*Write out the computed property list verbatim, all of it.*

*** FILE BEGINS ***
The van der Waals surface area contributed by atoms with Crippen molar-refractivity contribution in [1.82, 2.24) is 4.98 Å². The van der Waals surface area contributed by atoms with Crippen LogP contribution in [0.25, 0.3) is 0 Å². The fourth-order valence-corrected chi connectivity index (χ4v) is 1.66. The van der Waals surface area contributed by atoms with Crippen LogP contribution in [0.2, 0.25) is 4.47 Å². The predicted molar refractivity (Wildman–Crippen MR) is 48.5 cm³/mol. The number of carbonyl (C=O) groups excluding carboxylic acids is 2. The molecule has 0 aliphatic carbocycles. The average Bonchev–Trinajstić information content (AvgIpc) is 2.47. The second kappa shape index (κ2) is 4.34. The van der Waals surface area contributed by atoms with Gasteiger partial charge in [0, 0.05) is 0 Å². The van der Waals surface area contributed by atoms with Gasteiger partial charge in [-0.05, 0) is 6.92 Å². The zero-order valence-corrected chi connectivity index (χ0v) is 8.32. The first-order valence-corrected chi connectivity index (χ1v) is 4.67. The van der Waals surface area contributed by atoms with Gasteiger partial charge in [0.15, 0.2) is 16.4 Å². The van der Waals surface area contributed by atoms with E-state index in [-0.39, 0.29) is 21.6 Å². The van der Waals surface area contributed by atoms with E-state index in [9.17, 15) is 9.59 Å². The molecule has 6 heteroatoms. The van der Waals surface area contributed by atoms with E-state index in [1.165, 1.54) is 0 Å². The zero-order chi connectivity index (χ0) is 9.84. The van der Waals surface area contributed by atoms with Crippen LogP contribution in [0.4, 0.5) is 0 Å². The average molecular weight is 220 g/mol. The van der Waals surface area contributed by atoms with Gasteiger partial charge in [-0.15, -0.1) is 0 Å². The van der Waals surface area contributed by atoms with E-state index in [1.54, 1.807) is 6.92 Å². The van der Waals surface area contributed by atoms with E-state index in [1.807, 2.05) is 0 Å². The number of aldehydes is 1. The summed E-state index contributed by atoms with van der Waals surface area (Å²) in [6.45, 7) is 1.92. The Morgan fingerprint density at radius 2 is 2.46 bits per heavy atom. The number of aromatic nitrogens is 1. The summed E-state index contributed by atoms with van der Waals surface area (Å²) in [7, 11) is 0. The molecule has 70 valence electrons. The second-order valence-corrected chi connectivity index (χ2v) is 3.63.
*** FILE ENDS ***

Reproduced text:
The van der Waals surface area contributed by atoms with Crippen molar-refractivity contribution in [1.82, 2.24) is 4.98 Å². The van der Waals surface area contributed by atoms with Crippen LogP contribution in [0.25, 0.3) is 0 Å². The fourth-order valence-corrected chi connectivity index (χ4v) is 1.66. The van der Waals surface area contributed by atoms with Crippen LogP contribution in [0.2, 0.25) is 4.47 Å². The predicted molar refractivity (Wildman–Crippen MR) is 48.5 cm³/mol. The number of carbonyl (C=O) groups excluding carboxylic acids is 2. The molecule has 0 aliphatic carbocycles. The average Bonchev–Trinajstić information content (AvgIpc) is 2.47. The second kappa shape index (κ2) is 4.34. The van der Waals surface area contributed by atoms with Gasteiger partial charge in [0, 0.05) is 0 Å². The van der Waals surface area contributed by atoms with Gasteiger partial charge in [-0.05, 0) is 6.92 Å². The zero-order valence-corrected chi connectivity index (χ0v) is 8.32. The first-order valence-corrected chi connectivity index (χ1v) is 4.67. The van der Waals surface area contributed by atoms with Gasteiger partial charge in [0.15, 0.2) is 16.4 Å². The van der Waals surface area contributed by atoms with E-state index in [-0.39, 0.29) is 21.6 Å². The van der Waals surface area contributed by atoms with E-state index in [9.17, 15) is 9.59 Å². The molecule has 6 heteroatoms. The van der Waals surface area contributed by atoms with E-state index in [1.165, 1.54) is 0 Å². The zero-order chi connectivity index (χ0) is 9.84. The van der Waals surface area contributed by atoms with Crippen LogP contribution in [0.4, 0.5) is 0 Å². The average molecular weight is 220 g/mol. The van der Waals surface area contributed by atoms with Gasteiger partial charge in [-0.15, -0.1) is 0 Å². The van der Waals surface area contributed by atoms with E-state index in [1.54, 1.807) is 6.92 Å². The van der Waals surface area contributed by atoms with E-state index in [1.807, 2.05) is 0 Å². The number of aldehydes is 1. The summed E-state index contributed by atoms with van der Waals surface area (Å²) in [6.45, 7) is 1.92. The Morgan fingerprint density at radius 2 is 2.46 bits per heavy atom. The number of aromatic nitrogens is 1. The summed E-state index contributed by atoms with van der Waals surface area (Å²) in [7, 11) is 0. The molecule has 70 valence electrons. The second-order valence-corrected chi connectivity index (χ2v) is 3.63.